Although more than 53 percent of Naperville voters expressed their support for recreational cannabis sales, Taylor claims the results were skewed. She believes many older voters that would have voted against recreational sales did not make it to the ballot box due to CoronaVirus-related concerns. She also claims a November general election, with a full complement of both Democratic and Republican voters, would favor her side of the debate.
As it stands, Naperville Mayor Steve Cherico is moving ahead with plans to approve recreational sales in the municipality.
‘The next step,” he wrote in an email to Grown In, “is to direct staff to notify the Illinois Department of Revenue that we wish to preserve a tax rate of 3% on adult use cannabis and to ask staff to bring back recommendations for ordinance changes, zoning recommendations and rules associated with the cannabis industry to processed through the planning and zoning board and voted on by the city council. The majority of the city council committed to honor the results of the referendum and I believe they will fulfill that pledge.”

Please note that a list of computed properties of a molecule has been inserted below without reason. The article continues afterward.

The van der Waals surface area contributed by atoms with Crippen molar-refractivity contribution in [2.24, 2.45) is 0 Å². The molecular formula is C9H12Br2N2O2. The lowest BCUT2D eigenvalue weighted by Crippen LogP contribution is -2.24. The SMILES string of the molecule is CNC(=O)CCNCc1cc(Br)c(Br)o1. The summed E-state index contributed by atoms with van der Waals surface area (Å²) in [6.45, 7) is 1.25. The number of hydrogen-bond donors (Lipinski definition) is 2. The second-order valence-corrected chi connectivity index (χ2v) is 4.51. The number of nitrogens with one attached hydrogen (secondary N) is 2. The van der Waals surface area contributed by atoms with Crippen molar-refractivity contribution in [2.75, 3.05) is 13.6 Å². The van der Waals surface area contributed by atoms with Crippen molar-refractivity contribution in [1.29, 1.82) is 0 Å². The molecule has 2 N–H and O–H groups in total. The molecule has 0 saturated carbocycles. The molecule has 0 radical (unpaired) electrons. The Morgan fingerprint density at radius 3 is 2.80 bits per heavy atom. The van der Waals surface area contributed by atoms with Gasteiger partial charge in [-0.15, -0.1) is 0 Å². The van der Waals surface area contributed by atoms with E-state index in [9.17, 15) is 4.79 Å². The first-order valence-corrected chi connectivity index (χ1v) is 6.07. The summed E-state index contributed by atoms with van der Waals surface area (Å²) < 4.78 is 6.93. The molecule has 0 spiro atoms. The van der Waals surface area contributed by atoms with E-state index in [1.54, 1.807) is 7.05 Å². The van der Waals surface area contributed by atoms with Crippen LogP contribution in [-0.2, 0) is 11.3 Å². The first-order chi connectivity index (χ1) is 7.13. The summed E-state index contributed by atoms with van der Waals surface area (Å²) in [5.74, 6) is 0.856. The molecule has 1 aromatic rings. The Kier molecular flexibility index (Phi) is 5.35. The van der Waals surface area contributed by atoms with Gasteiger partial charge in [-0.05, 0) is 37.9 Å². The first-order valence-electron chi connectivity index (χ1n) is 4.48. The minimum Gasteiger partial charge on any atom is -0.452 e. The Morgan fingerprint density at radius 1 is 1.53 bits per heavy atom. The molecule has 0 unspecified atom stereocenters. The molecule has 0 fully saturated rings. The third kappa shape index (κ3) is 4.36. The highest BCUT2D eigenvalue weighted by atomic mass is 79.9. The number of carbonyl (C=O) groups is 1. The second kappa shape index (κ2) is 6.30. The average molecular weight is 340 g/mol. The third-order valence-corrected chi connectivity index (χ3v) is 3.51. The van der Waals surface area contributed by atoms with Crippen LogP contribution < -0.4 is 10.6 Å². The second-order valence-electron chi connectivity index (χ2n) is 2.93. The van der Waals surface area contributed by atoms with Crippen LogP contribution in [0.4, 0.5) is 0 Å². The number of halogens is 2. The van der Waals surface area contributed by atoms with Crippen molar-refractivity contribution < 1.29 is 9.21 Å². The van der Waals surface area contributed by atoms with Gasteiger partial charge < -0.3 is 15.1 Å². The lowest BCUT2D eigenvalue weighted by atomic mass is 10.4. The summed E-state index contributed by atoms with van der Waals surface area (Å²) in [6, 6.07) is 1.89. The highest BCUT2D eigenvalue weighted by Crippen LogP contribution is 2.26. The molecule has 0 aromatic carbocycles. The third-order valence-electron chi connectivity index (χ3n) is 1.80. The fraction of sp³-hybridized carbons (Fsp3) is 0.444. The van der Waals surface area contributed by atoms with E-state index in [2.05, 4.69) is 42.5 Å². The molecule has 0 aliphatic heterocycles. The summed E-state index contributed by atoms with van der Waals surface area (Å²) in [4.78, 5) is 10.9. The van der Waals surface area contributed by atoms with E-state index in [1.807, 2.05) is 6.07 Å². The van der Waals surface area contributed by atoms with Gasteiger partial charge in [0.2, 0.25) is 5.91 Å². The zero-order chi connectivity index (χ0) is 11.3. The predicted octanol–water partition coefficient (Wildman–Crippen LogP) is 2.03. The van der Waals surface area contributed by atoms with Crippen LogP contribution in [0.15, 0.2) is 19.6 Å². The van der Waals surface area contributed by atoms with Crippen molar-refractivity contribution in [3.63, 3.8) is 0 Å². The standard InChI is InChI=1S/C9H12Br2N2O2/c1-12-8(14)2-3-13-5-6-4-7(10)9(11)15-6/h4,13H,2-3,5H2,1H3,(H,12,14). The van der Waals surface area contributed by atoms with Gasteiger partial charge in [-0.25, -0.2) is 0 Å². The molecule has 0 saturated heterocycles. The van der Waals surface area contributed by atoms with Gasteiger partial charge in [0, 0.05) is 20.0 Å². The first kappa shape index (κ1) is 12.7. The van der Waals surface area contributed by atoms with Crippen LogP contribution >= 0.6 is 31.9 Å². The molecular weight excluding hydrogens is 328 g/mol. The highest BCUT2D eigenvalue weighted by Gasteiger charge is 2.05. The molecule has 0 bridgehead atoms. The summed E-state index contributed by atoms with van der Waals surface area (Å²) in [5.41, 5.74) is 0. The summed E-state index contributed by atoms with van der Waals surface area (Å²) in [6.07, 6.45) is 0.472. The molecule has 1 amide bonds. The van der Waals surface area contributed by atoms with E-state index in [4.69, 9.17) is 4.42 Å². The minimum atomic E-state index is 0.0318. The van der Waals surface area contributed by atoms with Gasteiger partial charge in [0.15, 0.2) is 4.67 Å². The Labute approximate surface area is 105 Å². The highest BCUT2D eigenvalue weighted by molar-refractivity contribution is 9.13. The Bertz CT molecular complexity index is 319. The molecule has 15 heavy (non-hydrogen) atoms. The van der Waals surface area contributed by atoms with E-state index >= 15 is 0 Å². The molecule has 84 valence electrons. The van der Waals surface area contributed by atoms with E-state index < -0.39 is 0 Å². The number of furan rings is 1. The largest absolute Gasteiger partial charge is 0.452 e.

Taylor said if Cherico and the city council proceed without another referendum, the voters will ultimately pass judgement if and when they seek reelection.
For the time being, the closest recreational dispensary for Naperville residents is Verilife in North Aurora.
“Aurora has always had a reputation for casinos, gambling and being a go-to area for this kind of thing,” said Taylor. “Let Aurora keep this reputation and we keep ours.”
Grown In news and nuggets and NFL veteran Kyle Turley on the life-saving properties of weed
About Last Night’s cannabis infused meal with Jim Belushi.
Kitchen Toke’s dinner with Jim Belushi
Chicago-based Kitchen Toke is a multimedia company focused on the art and science of cooking with cannabis. The company’s founder Joline Rivera recently enjoyed conversation and a “responsibly dosed” meal with Jim Belushi. Catch the long-form video here.